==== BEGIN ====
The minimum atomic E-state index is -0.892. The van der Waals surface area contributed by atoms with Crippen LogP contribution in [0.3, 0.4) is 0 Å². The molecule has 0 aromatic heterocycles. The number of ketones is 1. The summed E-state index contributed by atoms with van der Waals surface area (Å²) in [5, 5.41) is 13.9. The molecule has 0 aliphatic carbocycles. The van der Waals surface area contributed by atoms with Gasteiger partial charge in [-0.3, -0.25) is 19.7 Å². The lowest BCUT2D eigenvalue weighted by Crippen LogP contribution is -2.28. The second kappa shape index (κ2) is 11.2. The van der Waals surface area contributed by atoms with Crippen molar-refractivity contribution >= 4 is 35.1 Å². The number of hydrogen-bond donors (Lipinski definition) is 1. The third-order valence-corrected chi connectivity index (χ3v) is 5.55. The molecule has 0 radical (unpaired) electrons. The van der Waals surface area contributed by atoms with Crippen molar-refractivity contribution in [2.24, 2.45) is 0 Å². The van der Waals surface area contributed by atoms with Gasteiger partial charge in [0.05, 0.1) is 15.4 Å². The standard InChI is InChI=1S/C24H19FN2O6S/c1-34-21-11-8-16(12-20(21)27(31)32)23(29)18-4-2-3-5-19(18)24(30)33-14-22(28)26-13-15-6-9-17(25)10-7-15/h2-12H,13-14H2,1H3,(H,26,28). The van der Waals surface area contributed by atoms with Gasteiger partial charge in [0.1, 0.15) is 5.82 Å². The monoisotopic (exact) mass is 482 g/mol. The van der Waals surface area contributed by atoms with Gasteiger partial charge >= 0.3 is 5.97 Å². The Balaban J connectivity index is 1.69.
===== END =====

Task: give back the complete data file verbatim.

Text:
The minimum atomic E-state index is -0.892. The van der Waals surface area contributed by atoms with Crippen LogP contribution in [0.3, 0.4) is 0 Å². The molecule has 0 aromatic heterocycles. The number of ketones is 1. The summed E-state index contributed by atoms with van der Waals surface area (Å²) in [5, 5.41) is 13.9. The molecule has 0 aliphatic carbocycles. The van der Waals surface area contributed by atoms with Gasteiger partial charge in [-0.3, -0.25) is 19.7 Å². The lowest BCUT2D eigenvalue weighted by Crippen LogP contribution is -2.28. The second kappa shape index (κ2) is 11.2. The van der Waals surface area contributed by atoms with Crippen molar-refractivity contribution >= 4 is 35.1 Å². The number of hydrogen-bond donors (Lipinski definition) is 1. The third-order valence-corrected chi connectivity index (χ3v) is 5.55. The molecule has 0 radical (unpaired) electrons. The van der Waals surface area contributed by atoms with Crippen molar-refractivity contribution in [2.24, 2.45) is 0 Å². The van der Waals surface area contributed by atoms with Gasteiger partial charge in [0.05, 0.1) is 15.4 Å². The standard InChI is InChI=1S/C24H19FN2O6S/c1-34-21-11-8-16(12-20(21)27(31)32)23(29)18-4-2-3-5-19(18)24(30)33-14-22(28)26-13-15-6-9-17(25)10-7-15/h2-12H,13-14H2,1H3,(H,26,28). The van der Waals surface area contributed by atoms with Gasteiger partial charge in [0.1, 0.15) is 5.82 Å². The monoisotopic (exact) mass is 482 g/mol. The van der Waals surface area contributed by atoms with Gasteiger partial charge >= 0.3 is 5.97 Å². The Balaban J connectivity index is 1.69.